A penny for your teeth
On the wall at Calle Arenal, 8 is a plaque that reads: "This is where Ratón Pérez [Pérez the Mouse, Spain's equivalent of the Tooth Fairy] lived, inside a biscuit tin in the Prast bakery, according to the story that Father Coloma wrote for the child king Alfonso XIII." The building houses the Casa Museo del Ratón Pérez, a place where visitors can learn about the origin of the popular story about the mouse that leaves a coin under children's pillows in exchange for their baby teeth. There is even a small sample of teeth (false, mind you) from illustrious figures such as Mozart and Beethoven.
Turning back the clock
The venerable old watchmaker's shop Grassy, located on the ground floor of the building of the same name at Gran Vía, 1, also contains a venerable display of old clocks. Founded in 1953 by Alejandro Grassy, the Museo de Relojes Antiguos only opens by appointment, and constitutes a journey through the history of mechanical watchmaking, in which art and technical prowess come together seamlessly. The collection includes early artifacts from the 14th century and Empire-style clocks from the 1800s. And they all still work.
Alaska and Pope Francis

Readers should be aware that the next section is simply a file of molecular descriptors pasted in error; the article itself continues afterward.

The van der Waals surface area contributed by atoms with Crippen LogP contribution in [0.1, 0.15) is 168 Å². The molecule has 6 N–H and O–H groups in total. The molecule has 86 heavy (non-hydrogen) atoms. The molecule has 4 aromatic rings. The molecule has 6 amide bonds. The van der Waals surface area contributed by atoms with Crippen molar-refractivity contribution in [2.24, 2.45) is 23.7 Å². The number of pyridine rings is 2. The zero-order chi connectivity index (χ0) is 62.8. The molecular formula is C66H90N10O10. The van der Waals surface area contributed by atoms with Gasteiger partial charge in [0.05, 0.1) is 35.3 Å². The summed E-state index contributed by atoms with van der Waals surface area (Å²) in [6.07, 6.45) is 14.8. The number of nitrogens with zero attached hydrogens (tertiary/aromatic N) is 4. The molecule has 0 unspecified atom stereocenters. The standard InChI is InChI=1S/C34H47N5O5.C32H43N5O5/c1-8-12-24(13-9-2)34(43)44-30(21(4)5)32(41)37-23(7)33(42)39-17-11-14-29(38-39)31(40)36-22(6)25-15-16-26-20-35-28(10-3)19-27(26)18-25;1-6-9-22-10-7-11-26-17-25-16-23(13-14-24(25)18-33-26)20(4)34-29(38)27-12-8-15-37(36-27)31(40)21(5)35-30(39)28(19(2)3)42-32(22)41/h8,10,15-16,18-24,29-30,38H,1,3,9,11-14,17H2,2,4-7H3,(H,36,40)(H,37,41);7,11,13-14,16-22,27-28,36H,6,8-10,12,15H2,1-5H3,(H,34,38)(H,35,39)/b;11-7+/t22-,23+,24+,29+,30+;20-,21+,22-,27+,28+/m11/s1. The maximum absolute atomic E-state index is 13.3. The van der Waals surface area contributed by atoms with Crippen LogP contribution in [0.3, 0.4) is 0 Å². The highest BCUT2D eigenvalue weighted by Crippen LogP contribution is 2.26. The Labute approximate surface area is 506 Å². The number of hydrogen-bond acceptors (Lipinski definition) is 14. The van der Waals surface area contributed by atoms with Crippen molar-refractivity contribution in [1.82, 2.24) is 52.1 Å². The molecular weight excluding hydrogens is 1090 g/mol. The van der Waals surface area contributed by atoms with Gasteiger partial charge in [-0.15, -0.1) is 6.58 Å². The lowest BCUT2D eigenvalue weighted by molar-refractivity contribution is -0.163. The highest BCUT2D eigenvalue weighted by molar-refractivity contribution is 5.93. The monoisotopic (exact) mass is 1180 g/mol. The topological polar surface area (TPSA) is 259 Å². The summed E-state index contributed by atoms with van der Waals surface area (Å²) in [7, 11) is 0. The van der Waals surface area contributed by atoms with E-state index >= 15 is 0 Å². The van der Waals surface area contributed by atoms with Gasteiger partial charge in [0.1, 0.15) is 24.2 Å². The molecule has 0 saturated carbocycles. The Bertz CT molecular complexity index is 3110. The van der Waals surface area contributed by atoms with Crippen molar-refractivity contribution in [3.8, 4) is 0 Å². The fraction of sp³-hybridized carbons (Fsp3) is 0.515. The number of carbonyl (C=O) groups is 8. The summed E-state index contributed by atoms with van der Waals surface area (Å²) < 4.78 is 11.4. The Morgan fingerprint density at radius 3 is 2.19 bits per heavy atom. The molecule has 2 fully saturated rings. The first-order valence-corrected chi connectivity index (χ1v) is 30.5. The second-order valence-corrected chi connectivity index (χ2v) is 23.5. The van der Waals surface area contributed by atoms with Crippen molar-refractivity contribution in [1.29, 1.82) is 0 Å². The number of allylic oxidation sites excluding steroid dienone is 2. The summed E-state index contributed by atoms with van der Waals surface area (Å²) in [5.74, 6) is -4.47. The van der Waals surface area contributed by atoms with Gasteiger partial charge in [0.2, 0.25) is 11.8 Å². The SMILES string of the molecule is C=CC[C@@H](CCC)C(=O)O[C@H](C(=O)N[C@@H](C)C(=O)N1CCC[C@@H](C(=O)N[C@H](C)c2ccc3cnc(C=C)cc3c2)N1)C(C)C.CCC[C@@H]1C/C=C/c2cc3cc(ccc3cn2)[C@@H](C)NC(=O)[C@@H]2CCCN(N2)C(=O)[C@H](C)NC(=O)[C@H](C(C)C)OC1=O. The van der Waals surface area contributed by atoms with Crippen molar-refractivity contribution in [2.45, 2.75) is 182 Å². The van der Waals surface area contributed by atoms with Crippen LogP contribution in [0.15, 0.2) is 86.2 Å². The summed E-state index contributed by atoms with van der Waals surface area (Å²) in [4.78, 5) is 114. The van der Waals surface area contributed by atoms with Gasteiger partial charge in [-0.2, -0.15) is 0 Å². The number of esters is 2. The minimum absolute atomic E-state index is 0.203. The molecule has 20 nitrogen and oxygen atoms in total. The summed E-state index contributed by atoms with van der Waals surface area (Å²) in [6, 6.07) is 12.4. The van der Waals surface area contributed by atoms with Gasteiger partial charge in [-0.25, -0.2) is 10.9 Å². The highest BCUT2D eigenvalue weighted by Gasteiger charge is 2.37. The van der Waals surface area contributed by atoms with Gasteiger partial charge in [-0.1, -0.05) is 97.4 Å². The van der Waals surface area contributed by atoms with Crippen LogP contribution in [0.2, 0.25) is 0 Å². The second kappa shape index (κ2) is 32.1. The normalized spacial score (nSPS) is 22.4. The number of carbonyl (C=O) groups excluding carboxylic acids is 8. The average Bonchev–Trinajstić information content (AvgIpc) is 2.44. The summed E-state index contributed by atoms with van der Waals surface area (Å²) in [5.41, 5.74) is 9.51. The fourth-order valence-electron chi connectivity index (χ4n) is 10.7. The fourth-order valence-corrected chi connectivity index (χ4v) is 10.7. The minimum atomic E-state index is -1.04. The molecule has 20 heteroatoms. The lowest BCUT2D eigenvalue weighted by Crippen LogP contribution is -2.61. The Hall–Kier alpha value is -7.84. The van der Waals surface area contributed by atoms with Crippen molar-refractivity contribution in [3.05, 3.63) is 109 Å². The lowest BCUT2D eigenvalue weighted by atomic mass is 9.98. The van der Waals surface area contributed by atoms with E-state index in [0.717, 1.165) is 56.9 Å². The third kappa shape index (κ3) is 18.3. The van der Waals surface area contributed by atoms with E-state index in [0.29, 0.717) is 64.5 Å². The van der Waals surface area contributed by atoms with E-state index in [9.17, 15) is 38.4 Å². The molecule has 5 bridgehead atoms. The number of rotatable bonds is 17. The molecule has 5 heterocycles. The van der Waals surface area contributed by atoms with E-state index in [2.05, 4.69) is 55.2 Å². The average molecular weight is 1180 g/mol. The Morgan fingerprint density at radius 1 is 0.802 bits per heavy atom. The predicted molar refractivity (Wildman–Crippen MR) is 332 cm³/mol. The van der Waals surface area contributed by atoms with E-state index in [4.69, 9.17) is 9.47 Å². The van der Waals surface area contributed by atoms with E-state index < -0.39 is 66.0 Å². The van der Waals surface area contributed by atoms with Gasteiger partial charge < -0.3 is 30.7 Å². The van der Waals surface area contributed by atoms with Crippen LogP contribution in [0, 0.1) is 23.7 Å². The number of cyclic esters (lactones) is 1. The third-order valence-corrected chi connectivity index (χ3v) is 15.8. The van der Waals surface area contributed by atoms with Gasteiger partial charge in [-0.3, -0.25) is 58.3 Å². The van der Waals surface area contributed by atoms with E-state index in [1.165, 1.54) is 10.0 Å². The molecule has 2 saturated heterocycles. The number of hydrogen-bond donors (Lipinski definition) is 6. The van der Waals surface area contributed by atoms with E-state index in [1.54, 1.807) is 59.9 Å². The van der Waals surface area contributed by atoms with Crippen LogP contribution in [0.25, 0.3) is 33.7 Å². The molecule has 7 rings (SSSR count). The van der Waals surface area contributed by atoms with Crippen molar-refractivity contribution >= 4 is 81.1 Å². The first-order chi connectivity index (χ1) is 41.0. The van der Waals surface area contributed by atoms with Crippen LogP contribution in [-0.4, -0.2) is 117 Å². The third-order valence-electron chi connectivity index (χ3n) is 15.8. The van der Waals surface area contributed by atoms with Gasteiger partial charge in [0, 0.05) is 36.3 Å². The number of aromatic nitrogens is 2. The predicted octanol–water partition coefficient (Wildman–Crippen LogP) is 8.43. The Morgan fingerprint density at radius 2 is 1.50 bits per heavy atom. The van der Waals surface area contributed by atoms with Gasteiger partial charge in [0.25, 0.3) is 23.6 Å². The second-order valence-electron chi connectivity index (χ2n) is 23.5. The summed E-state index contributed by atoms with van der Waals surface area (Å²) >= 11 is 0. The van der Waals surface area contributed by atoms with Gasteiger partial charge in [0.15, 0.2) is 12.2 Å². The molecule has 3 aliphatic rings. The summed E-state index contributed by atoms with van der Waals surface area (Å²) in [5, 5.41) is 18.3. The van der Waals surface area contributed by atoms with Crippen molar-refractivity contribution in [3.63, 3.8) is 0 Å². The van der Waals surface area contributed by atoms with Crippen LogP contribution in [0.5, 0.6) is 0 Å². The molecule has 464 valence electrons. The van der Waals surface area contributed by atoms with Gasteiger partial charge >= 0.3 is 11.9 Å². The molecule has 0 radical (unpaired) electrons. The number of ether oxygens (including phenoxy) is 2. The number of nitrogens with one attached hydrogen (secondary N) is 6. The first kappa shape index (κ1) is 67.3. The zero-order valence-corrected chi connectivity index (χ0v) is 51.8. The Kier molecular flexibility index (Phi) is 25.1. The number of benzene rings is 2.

Now here is a real classic for lovers of all things odd. While it might have something of an old-fashioned atmosphere, Madrid's wax museum, the Museo de Cera (Paseo de Recoletos, 41), remains at the forefront of change: its next additions are set to be 1980s pop singer Alaska and the recently elected new head of the Catholic Church, Pope Francis. Not long ago, the museum incorporated wax figures of George Clooney, Tom Cruise, Barack Obama and Mario Vargas Llosa. There is also a likeness of "Johnny Deep" (website spelling) as Captain Jack Sparrow from the Pirates of the Caribbean film series. Of course, the chamber of horrors — with its little train — is still intact, as is its Crime Gallery, which has fired the imagination of generations of visitors.
A not-so-ghostly ghost station
Chamberí metro station, located on Line 1 between Iglesia and Bilbao, was a ghost stop until it became a museum in 2008. Together with the Nave de Motores engine warehouse in Pacífico, it now comprises Metro de Madrid's interactive center (Plaza de Chamberí, s/n). The Chamberí station has been restored and left exactly the way it was on the day of its closure in 1966 — even down to the same posters. Meanwhile, the Nave de Motores, a good example of industrial archeology, shows how the huge machines it houses supplied energy to the subway system from when they were built in 1923 to 1972, when they became obsolete.